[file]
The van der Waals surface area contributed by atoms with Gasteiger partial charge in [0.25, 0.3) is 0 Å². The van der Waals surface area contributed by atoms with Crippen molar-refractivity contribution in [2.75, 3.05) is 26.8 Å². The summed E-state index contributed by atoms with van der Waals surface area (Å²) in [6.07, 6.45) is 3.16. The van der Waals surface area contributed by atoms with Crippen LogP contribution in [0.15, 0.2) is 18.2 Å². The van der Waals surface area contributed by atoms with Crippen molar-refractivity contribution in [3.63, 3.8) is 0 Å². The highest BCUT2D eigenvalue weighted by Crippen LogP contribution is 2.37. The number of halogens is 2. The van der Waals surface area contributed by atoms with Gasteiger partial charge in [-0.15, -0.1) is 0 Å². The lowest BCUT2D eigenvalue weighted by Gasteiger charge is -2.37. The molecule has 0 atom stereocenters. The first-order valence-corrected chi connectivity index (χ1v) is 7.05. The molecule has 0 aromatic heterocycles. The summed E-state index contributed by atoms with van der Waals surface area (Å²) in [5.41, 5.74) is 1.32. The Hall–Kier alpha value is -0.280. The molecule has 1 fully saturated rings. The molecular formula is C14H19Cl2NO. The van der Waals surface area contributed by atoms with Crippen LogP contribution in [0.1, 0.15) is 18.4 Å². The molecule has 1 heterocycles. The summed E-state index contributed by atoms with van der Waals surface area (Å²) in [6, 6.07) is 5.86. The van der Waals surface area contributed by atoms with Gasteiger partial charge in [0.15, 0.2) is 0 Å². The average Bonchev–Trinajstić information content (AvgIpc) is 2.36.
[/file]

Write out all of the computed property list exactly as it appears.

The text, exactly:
The van der Waals surface area contributed by atoms with Gasteiger partial charge in [0.25, 0.3) is 0 Å². The van der Waals surface area contributed by atoms with Crippen molar-refractivity contribution in [2.75, 3.05) is 26.8 Å². The summed E-state index contributed by atoms with van der Waals surface area (Å²) in [6.07, 6.45) is 3.16. The van der Waals surface area contributed by atoms with Crippen LogP contribution in [0.15, 0.2) is 18.2 Å². The van der Waals surface area contributed by atoms with Crippen molar-refractivity contribution in [3.63, 3.8) is 0 Å². The highest BCUT2D eigenvalue weighted by Crippen LogP contribution is 2.37. The number of halogens is 2. The van der Waals surface area contributed by atoms with Gasteiger partial charge in [-0.15, -0.1) is 0 Å². The lowest BCUT2D eigenvalue weighted by Gasteiger charge is -2.37. The molecule has 0 atom stereocenters. The first-order valence-corrected chi connectivity index (χ1v) is 7.05. The molecule has 0 aromatic heterocycles. The summed E-state index contributed by atoms with van der Waals surface area (Å²) in [5.41, 5.74) is 1.32. The Hall–Kier alpha value is -0.280. The molecule has 1 fully saturated rings. The molecular formula is C14H19Cl2NO. The van der Waals surface area contributed by atoms with Crippen LogP contribution in [0.1, 0.15) is 18.4 Å². The molecule has 1 heterocycles. The summed E-state index contributed by atoms with van der Waals surface area (Å²) in [6, 6.07) is 5.86. The van der Waals surface area contributed by atoms with Gasteiger partial charge in [0.15, 0.2) is 0 Å². The average Bonchev–Trinajstić information content (AvgIpc) is 2.36.